Foster Care, Adoption, and Tax Considerations.
I’m a CPA and a Foster parent. These two roles don’t have a lot in common, but it does give me a unique perspective. My wife and I began our foster care journey in 2015 and now have the opportunity to adopt two beautiful, amazing children. Through the process, as a CPA, I asked questions most foster parents probably won’t think of and I wanted to share some of my findings here.
Are Foster Care payments Taxable?
In most cases foster care payments or substudies are not taxable (see IRS Sec 131). They are excluded from income if:
- The payment is received from a state or political subdivision (essentially private, but funded by the state) foster care program
- The individual receiving the payment is living in the home wherein the foster child resides and the child was placed there by the foster care program
Can you claim a Foster Child as a Dependent on your taxes?
I was surprised to find that, yes, you can. There are some qualifications, but the main two are:
- The child lived with you for more than six month
- You or the child provided for more than half of their support (housing, food, transportation, and medical).
If the child lived in your house for more than 6 months and you provided more than half of their support, then you should be able to claim them as a dependent (see IRS Publication 17).
What if someone already claimed them as a dependent?
If you are planning on e-filing with a foster child claimed on your return, then it may be rejected if someone else has already claimed them. However, that doesn’t mean you can’t claim them. It means you will have to print the tax return and file by mailing it in. I would also recommend including a supporting schedule from your foster care agency listing the details that, yes, you received the child into your care on this specific date. This will cause issues for the individual who originally claimed the child, but they may have fraudulently claimed them. I would suggest discussing this with your foster care worker and possibly filing a form, the 3949-A Form, if your know of the individual who may have claimed the child.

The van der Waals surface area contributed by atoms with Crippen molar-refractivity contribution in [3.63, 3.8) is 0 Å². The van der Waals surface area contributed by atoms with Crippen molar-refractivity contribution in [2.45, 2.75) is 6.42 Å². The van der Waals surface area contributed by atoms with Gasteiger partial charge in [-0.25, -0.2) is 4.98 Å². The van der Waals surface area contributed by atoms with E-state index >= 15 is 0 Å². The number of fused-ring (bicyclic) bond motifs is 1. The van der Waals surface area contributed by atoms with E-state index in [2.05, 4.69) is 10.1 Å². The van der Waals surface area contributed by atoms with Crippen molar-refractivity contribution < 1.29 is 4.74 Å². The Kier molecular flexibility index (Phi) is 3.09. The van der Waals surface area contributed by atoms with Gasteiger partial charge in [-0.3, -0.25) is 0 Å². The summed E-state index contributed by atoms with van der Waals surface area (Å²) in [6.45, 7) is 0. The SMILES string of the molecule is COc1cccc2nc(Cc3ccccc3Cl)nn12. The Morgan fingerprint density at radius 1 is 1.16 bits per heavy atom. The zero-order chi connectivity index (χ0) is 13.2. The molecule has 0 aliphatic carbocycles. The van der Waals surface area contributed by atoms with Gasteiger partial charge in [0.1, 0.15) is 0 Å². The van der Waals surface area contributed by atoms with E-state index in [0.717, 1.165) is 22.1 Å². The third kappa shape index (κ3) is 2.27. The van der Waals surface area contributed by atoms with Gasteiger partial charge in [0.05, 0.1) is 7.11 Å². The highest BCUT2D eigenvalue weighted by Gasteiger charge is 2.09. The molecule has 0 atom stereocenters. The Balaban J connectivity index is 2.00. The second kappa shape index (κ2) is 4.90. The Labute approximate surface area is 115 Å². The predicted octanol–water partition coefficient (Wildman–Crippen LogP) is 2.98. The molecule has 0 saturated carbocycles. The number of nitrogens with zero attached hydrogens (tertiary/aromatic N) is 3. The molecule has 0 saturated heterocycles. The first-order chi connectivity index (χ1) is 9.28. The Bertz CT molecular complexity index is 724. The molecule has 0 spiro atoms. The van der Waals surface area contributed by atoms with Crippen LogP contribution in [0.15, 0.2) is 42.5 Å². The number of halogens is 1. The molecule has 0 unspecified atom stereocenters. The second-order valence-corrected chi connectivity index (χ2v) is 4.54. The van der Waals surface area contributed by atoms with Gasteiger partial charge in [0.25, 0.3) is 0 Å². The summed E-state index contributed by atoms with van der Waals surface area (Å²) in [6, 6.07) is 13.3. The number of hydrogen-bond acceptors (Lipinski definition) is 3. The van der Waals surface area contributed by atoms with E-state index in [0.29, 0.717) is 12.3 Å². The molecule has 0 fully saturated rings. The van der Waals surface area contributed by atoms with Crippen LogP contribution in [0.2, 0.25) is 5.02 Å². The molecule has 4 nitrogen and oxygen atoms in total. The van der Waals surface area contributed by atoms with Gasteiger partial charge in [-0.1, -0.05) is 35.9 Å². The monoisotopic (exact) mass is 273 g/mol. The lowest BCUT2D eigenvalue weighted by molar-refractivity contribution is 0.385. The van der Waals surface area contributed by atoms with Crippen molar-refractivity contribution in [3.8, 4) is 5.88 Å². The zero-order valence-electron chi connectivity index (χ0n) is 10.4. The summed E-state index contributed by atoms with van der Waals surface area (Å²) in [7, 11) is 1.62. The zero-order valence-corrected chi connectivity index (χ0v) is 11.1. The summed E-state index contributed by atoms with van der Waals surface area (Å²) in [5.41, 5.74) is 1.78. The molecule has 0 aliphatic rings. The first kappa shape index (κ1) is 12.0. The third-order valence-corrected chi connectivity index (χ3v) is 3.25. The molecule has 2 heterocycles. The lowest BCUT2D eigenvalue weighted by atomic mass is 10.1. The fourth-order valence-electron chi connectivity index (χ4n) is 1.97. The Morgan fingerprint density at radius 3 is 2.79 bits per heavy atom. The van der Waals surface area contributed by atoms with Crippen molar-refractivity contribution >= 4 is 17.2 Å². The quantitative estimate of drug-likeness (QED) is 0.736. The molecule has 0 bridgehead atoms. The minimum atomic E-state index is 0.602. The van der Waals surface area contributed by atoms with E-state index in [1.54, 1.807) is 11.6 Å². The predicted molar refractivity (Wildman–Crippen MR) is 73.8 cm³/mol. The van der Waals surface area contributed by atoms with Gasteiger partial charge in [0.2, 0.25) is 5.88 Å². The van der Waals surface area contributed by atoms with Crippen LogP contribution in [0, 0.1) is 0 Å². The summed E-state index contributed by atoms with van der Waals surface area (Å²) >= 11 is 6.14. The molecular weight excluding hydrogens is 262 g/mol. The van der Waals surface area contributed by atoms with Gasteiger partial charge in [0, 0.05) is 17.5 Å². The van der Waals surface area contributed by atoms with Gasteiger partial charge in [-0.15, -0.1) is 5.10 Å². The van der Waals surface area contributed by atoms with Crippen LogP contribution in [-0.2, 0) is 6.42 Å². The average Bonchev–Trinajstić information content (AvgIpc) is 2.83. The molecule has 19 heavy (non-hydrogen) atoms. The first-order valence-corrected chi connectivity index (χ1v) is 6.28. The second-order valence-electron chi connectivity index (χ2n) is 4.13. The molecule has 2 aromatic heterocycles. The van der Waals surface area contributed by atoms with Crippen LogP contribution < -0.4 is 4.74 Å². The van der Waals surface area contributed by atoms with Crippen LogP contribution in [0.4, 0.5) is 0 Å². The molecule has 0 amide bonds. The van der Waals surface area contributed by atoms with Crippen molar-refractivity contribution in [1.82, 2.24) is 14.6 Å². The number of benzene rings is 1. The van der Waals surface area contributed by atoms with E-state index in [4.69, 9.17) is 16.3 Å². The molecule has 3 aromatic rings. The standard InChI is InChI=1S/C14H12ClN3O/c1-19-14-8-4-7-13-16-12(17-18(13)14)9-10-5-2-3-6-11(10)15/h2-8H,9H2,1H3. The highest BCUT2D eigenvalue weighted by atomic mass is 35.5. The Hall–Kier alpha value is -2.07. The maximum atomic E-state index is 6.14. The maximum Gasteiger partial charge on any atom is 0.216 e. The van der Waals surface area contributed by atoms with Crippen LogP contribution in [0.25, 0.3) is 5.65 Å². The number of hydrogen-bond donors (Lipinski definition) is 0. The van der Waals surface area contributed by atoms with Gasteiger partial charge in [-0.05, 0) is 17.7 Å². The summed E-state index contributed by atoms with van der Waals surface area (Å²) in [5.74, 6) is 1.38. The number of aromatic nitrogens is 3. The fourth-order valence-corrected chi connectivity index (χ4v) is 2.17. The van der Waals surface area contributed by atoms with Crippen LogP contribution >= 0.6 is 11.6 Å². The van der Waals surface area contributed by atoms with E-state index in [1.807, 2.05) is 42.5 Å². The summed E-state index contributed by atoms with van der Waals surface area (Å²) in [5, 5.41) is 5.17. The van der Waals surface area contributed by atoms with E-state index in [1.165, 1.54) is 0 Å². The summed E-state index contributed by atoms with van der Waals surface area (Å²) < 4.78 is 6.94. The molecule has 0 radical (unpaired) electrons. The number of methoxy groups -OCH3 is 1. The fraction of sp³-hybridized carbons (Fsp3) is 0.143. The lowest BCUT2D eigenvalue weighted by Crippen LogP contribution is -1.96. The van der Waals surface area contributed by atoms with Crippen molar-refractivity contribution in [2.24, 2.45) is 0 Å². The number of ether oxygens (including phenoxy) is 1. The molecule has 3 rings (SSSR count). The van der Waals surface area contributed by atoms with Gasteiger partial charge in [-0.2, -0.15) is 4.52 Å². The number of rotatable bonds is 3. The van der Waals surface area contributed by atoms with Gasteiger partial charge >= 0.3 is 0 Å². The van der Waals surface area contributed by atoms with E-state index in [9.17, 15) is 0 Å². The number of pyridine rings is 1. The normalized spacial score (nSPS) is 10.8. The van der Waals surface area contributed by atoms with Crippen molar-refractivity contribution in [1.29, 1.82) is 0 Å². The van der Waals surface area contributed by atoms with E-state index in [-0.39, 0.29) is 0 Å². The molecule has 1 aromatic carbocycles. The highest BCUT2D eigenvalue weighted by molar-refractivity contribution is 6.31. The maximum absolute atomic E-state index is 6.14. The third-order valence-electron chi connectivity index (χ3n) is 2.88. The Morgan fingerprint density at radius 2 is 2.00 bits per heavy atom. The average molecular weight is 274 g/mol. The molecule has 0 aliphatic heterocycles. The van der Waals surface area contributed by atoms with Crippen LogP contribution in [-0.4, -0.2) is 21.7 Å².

What about Adoption Expenses?
When you adopt a child out of foster care adoption expenses are often times covered. But if you chose to adopt a child outside of foster care or the costs aren’t covered there are a couple of things to consider. Is this a domestic adoption or international? :
- For a domestic adoption, adoption expenses are deductible as a credit in the year after payment unless it is in the year of finalization. In the year of finalization, the expenses are deductible that tax-year. The credit is non-refundable and can be carried forward five years. Another thing to note is that adoption expenses for domestic adoptions are deductible even if the adoption is never finalized.
- For international adoptions, adoption expenses are deductible in the year of finalization. They are also non-refundable and carry forward five years. This means adoption expenses related to an adoption which is never finalized may not be deductible.
- Lastly, the cap for adoption expense for 2016 was $13,460 per child. (see IRS Tax Topic) This cap can change each year.
As a CPA, foster parent, and soon to be adoptive parent, I hope that the above information is helpful. If you feel it is too complex to figure out on your own feel free to contact Walston Advisory Firm at:
Phone: (434) 515-1669.